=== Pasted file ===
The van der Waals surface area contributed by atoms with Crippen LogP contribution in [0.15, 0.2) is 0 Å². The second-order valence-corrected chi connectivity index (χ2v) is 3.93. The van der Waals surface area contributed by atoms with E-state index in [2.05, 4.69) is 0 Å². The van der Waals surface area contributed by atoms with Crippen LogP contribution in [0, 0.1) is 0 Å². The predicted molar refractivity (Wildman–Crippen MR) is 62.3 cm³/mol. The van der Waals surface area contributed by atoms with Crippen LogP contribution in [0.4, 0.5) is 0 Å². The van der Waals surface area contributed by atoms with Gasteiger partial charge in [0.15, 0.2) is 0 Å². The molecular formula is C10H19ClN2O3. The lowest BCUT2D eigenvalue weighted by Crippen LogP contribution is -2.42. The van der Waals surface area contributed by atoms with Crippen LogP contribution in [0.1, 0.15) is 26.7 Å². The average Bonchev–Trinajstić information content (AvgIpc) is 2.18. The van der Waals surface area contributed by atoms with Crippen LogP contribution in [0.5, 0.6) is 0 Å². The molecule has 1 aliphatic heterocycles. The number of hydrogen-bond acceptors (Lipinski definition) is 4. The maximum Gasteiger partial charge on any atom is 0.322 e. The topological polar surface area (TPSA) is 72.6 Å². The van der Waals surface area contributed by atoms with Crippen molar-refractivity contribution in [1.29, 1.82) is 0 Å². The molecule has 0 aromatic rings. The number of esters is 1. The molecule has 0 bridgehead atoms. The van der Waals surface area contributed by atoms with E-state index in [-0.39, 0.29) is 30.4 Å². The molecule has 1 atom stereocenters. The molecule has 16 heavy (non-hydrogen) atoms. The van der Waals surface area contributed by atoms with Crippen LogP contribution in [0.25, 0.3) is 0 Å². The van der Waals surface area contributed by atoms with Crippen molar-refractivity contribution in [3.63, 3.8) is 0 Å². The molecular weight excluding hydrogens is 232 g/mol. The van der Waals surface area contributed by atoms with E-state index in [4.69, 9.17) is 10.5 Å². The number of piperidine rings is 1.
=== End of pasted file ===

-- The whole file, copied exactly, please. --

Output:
The van der Waals surface area contributed by atoms with Crippen LogP contribution in [0.15, 0.2) is 0 Å². The second-order valence-corrected chi connectivity index (χ2v) is 3.93. The van der Waals surface area contributed by atoms with E-state index in [2.05, 4.69) is 0 Å². The van der Waals surface area contributed by atoms with Crippen LogP contribution in [0, 0.1) is 0 Å². The predicted molar refractivity (Wildman–Crippen MR) is 62.3 cm³/mol. The van der Waals surface area contributed by atoms with Crippen LogP contribution in [0.4, 0.5) is 0 Å². The van der Waals surface area contributed by atoms with Gasteiger partial charge in [0.15, 0.2) is 0 Å². The molecular formula is C10H19ClN2O3. The lowest BCUT2D eigenvalue weighted by Crippen LogP contribution is -2.42. The van der Waals surface area contributed by atoms with Crippen LogP contribution in [0.1, 0.15) is 26.7 Å². The average Bonchev–Trinajstić information content (AvgIpc) is 2.18. The van der Waals surface area contributed by atoms with Crippen LogP contribution in [0.5, 0.6) is 0 Å². The molecule has 1 aliphatic heterocycles. The number of hydrogen-bond acceptors (Lipinski definition) is 4. The maximum Gasteiger partial charge on any atom is 0.322 e. The topological polar surface area (TPSA) is 72.6 Å². The van der Waals surface area contributed by atoms with Crippen molar-refractivity contribution in [1.29, 1.82) is 0 Å². The molecule has 0 aromatic rings. The number of esters is 1. The molecule has 0 bridgehead atoms. The van der Waals surface area contributed by atoms with E-state index in [-0.39, 0.29) is 30.4 Å². The molecule has 1 atom stereocenters. The molecule has 16 heavy (non-hydrogen) atoms. The van der Waals surface area contributed by atoms with Crippen LogP contribution in [0.25, 0.3) is 0 Å². The van der Waals surface area contributed by atoms with Crippen molar-refractivity contribution in [3.63, 3.8) is 0 Å². The molecular weight excluding hydrogens is 232 g/mol. The van der Waals surface area contributed by atoms with E-state index in [4.69, 9.17) is 10.5 Å². The number of piperidine rings is 1.